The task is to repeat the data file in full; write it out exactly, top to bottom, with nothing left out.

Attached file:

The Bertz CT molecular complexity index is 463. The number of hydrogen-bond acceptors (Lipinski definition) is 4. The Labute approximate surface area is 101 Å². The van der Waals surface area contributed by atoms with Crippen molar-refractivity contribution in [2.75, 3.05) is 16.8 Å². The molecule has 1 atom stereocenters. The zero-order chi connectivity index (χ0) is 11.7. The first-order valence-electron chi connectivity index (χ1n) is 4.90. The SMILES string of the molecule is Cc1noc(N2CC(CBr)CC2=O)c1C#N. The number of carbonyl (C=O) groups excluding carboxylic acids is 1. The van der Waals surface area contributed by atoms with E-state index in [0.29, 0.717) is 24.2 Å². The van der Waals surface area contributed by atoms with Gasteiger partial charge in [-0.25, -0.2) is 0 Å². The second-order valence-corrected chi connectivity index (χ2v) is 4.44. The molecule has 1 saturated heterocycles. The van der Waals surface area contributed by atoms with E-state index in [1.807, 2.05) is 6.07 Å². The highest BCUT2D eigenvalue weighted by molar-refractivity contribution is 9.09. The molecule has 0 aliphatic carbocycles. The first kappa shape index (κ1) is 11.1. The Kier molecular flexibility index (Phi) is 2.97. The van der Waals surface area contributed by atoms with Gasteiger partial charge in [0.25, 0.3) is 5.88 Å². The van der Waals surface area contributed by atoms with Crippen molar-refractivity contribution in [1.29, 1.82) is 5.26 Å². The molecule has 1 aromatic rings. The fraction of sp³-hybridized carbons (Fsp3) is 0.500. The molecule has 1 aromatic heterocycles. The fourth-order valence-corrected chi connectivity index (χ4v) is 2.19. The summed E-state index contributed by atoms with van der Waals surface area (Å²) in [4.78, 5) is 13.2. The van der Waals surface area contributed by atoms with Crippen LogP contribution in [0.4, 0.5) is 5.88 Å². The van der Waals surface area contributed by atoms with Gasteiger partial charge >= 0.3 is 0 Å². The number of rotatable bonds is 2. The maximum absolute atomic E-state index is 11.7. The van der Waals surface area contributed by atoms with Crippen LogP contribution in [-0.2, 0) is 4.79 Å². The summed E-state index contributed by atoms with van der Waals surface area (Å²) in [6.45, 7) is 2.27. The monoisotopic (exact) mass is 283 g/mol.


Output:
The Bertz CT molecular complexity index is 463. The number of hydrogen-bond acceptors (Lipinski definition) is 4. The Labute approximate surface area is 101 Å². The van der Waals surface area contributed by atoms with Crippen molar-refractivity contribution in [2.75, 3.05) is 16.8 Å². The molecule has 1 atom stereocenters. The zero-order chi connectivity index (χ0) is 11.7. The first-order valence-electron chi connectivity index (χ1n) is 4.90. The SMILES string of the molecule is Cc1noc(N2CC(CBr)CC2=O)c1C#N. The number of carbonyl (C=O) groups excluding carboxylic acids is 1. The van der Waals surface area contributed by atoms with E-state index in [0.29, 0.717) is 24.2 Å². The van der Waals surface area contributed by atoms with Gasteiger partial charge in [-0.25, -0.2) is 0 Å². The second-order valence-corrected chi connectivity index (χ2v) is 4.44. The molecule has 1 saturated heterocycles. The van der Waals surface area contributed by atoms with E-state index in [1.807, 2.05) is 6.07 Å². The highest BCUT2D eigenvalue weighted by molar-refractivity contribution is 9.09. The molecule has 0 aliphatic carbocycles. The first kappa shape index (κ1) is 11.1. The Kier molecular flexibility index (Phi) is 2.97. The van der Waals surface area contributed by atoms with Gasteiger partial charge in [0.25, 0.3) is 5.88 Å². The van der Waals surface area contributed by atoms with Crippen molar-refractivity contribution in [1.29, 1.82) is 5.26 Å². The molecule has 1 aromatic rings. The fraction of sp³-hybridized carbons (Fsp3) is 0.500. The molecule has 1 aromatic heterocycles. The fourth-order valence-corrected chi connectivity index (χ4v) is 2.19. The summed E-state index contributed by atoms with van der Waals surface area (Å²) in [4.78, 5) is 13.2. The van der Waals surface area contributed by atoms with Crippen LogP contribution in [0.4, 0.5) is 5.88 Å². The van der Waals surface area contributed by atoms with Gasteiger partial charge >= 0.3 is 0 Å². The number of rotatable bonds is 2. The maximum absolute atomic E-state index is 11.7. The van der Waals surface area contributed by atoms with Crippen LogP contribution in [-0.2, 0) is 4.79 Å². The summed E-state index contributed by atoms with van der Waals surface area (Å²) in [6.45, 7) is 2.27. The monoisotopic (exact) mass is 283 g/mol.